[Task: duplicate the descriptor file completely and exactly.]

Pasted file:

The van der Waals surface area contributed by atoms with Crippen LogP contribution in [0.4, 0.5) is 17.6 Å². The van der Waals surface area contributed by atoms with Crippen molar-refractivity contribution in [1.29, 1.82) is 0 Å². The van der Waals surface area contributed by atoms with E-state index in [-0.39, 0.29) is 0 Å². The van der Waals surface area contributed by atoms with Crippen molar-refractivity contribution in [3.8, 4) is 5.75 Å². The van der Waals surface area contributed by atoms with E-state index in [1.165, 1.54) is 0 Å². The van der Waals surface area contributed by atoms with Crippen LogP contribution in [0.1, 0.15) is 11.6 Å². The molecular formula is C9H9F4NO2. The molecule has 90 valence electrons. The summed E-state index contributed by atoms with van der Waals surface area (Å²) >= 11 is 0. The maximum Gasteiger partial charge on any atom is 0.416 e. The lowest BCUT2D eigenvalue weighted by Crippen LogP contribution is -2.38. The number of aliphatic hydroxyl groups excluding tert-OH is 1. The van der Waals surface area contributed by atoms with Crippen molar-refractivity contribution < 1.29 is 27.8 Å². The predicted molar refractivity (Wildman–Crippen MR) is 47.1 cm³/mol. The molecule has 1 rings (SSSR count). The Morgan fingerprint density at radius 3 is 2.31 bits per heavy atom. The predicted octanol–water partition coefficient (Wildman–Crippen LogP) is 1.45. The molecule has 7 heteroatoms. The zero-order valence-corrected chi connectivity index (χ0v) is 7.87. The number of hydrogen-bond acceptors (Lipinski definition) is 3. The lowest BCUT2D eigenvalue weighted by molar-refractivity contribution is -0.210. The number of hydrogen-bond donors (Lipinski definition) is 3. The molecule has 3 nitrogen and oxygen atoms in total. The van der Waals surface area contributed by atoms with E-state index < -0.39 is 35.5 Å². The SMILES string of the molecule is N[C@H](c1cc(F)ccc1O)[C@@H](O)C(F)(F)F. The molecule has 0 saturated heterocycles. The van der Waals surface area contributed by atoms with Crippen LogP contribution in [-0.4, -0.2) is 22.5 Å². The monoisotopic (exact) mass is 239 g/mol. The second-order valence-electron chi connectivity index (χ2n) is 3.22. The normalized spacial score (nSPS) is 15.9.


The van der Waals surface area contributed by atoms with Crippen LogP contribution in [0.4, 0.5) is 17.6 Å². The van der Waals surface area contributed by atoms with Crippen molar-refractivity contribution in [1.29, 1.82) is 0 Å². The van der Waals surface area contributed by atoms with E-state index in [-0.39, 0.29) is 0 Å². The van der Waals surface area contributed by atoms with Crippen molar-refractivity contribution in [3.8, 4) is 5.75 Å². The van der Waals surface area contributed by atoms with E-state index in [1.165, 1.54) is 0 Å². The van der Waals surface area contributed by atoms with Crippen LogP contribution in [0.1, 0.15) is 11.6 Å². The molecular formula is C9H9F4NO2. The molecule has 90 valence electrons. The summed E-state index contributed by atoms with van der Waals surface area (Å²) >= 11 is 0. The maximum Gasteiger partial charge on any atom is 0.416 e. The lowest BCUT2D eigenvalue weighted by Crippen LogP contribution is -2.38. The number of aliphatic hydroxyl groups excluding tert-OH is 1. The van der Waals surface area contributed by atoms with Crippen molar-refractivity contribution < 1.29 is 27.8 Å². The predicted molar refractivity (Wildman–Crippen MR) is 47.1 cm³/mol. The molecule has 1 rings (SSSR count). The Morgan fingerprint density at radius 3 is 2.31 bits per heavy atom. The predicted octanol–water partition coefficient (Wildman–Crippen LogP) is 1.45. The molecule has 7 heteroatoms. The zero-order valence-corrected chi connectivity index (χ0v) is 7.87. The number of hydrogen-bond acceptors (Lipinski definition) is 3. The lowest BCUT2D eigenvalue weighted by molar-refractivity contribution is -0.210. The number of hydrogen-bond donors (Lipinski definition) is 3. The molecule has 3 nitrogen and oxygen atoms in total. The van der Waals surface area contributed by atoms with E-state index < -0.39 is 35.5 Å². The SMILES string of the molecule is N[C@H](c1cc(F)ccc1O)[C@@H](O)C(F)(F)F. The molecule has 0 saturated heterocycles. The van der Waals surface area contributed by atoms with Crippen LogP contribution in [-0.4, -0.2) is 22.5 Å². The monoisotopic (exact) mass is 239 g/mol. The second-order valence-electron chi connectivity index (χ2n) is 3.22. The normalized spacial score (nSPS) is 15.9.